Dreams are stories and images that our minds create while we sleep. They can be entertaining, fun, romantic, disturbing, frightening and sometimes bizarre. This article specifically focuses on how we dream, what nightmares are, lucid dreams and why some dreams are difficult to remember where others are more memorable. It follows on from a previous article: Dreams: why do we dream?
How do we dream?
Until REM sleep is completed, the body is essentially paralyzed. This paralysis is caused by the release of glycine - an amino acid - from the brain stem onto the motor neurons (neurons that conduct impulses outward from the brain or spinal cord). REM sleep is the sleep stage at which most dreaming occurs and this paralysis could be nature's way of making sure we do not act out our dreams.
Each complete sleep cycle takes about 90-110 minutes. The first REM sleep period usually occurs around 70 to 90 minutes after we fall asleep. The first sleep cycles each night contain relatively short REM periods and long periods of deep sleep. As the night progresses, REM sleep periods increase in length while deep sleep decreases. By morning, people spend nearly all their sleep time in stages 1, 2, and REM.107
The relationship between dreaming and strictly REM sleep has been one of controversy amongst researchers with varying hypotheses. Does REM-sleep physiology explain the dream experience, or is REM sleep neither a necessary nor a sufficient condition for dreaming to occur?14
One study hypothesized that different physiological processes underlie dreaming during REM and non-REM (NREM) sleep. Researchers concluded that although "dreaming" may occur during both REM and NREM periods, as previous researchers have suggested, the dreams obtained from these periods differ significantly in both quality and quantity and are likely to be produced by different processes.8
Paralysis during the REM stage of sleep could ensure we do not act out our dreams.
Visual imagery, in a separate study, was reported more often after awakenings from REM compared with stage 2 sleep. These results are consistent with previous researchers who have described REM sleep as a state of high visual hallucinatory quantity, and quality compared with NREM sleep. 83% of REM awakenings compared with only 34% stage 2 awakenings resulted in imagery reports.11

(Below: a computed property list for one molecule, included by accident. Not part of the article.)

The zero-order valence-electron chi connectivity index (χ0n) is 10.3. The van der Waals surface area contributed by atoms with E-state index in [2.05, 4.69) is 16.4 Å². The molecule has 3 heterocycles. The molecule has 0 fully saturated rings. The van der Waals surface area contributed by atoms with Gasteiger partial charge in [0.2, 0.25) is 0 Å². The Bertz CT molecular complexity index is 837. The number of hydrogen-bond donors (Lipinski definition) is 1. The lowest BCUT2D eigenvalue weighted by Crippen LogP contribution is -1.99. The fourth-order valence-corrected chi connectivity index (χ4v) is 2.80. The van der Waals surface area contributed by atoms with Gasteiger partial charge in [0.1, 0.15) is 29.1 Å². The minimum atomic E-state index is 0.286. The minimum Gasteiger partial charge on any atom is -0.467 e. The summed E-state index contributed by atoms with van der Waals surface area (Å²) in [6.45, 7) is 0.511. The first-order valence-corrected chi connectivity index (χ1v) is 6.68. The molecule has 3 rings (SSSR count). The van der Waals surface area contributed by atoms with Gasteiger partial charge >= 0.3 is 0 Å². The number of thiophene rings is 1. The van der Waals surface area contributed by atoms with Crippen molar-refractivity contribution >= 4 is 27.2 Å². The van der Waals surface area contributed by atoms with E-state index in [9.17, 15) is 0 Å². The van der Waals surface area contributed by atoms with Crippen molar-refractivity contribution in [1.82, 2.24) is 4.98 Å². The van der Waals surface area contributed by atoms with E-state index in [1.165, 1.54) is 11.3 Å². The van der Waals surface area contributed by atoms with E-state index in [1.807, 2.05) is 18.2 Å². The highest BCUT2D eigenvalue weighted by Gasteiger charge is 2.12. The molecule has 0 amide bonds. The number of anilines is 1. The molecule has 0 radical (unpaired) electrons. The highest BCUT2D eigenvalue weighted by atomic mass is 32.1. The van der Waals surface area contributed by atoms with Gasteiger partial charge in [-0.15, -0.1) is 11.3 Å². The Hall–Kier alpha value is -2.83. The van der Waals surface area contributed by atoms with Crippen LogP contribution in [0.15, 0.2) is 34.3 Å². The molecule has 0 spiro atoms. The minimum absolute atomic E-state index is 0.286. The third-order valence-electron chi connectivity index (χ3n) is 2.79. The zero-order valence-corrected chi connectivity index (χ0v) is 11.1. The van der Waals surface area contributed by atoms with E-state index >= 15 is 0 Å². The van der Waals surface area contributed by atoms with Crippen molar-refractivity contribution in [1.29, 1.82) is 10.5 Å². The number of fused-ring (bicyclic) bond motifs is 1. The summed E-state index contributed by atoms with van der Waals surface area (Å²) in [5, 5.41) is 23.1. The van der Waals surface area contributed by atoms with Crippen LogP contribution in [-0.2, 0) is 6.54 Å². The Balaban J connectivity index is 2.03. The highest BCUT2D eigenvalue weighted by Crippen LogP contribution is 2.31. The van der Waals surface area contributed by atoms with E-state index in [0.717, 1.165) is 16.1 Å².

A study proposed that the hormone cortisol plays an important role in controlling the state of memory systems during sleep. High levels of cortisol, as are observed late at night and in the context of REM sleep, disrupt normal hippocampal to neocortical communication, which interferes with the form of memory consolidation that is dependent upon this communication. At the same time, the content of dreams is also affected.83
In slow-wave sleep, dream content reflects the normal interaction between hippocampal and neocortical circuits, allowing typical episodic memories to emerge. Normal episodic memories are only retrieved during slow-wave sleep when hippocampal to neocortical communication is functional.
In REM sleep, however, dream content reflects only neocortical activation, which we assume accounts for the fragmented, often bizarre, nature of these dreams.
Recent developments on how we dream from MNT news
fMRI scans can reveal the visual images we have in our brains while we are dreaming, researchers from Japan reported in the journal Science. Put simply, they have found a way of seeing our dreams.
What if dreams could be turned on or off with the flick of a switch? This possibility may be not be too far off, after researchers from the University of California-Berkeley say they may have uncovered a way to do just that.
What are bad dreams and nightmares?
A nightmare is a distressing dream that usually forces at least partial awakening. The dreamer may feel any number of disturbing emotions in a nightmare, such as anger, guilt, sadness or depression, but the most common feelings are fear and anxiety.
Nightmares can cause distressing emotions and can be especially disturbing for children.
Bad dreams, or nightmares are common in both adults and children. They can be caused by:
- Emotional issues
- Medication or drug use
How do you decide if a dream is considered to be a "bad dream" or a "nightmare"? The content of 9,796 dream reports was collected, which exposed:32,75
- 253 nightmares - frequently contained physical aggression, situations that were more bizarre and more emotionally intense, containing more failures and unfortunate endings. 35% of nightmares contained primary emotions other than fear.
- 431 bad dreams - frequently contained interpersonal conflicts. 55% of bad dreams contained primary emotions other than fear.
In a study of 840 German athletes from various sports, discussing distressing dreams on the nights before an important competition or game:46
- About 15% of the athletes stated that they experienced at least one distressing dream before an important competition or game during the preceding 12 months
- An almost equal number of athletes reported at least one distressing dream in their sports career
- In about 3% of the events, a distressing dream occurred
- Reported dream content referred mainly to athletic failure.
A survey examining the dreams, nightmares, and sleep patterns of 30 women who were dealing with relationship violence found:69
- 50% of the sample experienced nightmares on a weekly basis
- Some of the dream images included drowning, being chased, being killed or killing others
- 56% experienced a recurring dream
- Most women had trouble falling asleep and, on average, slept for 6.1 hours per night.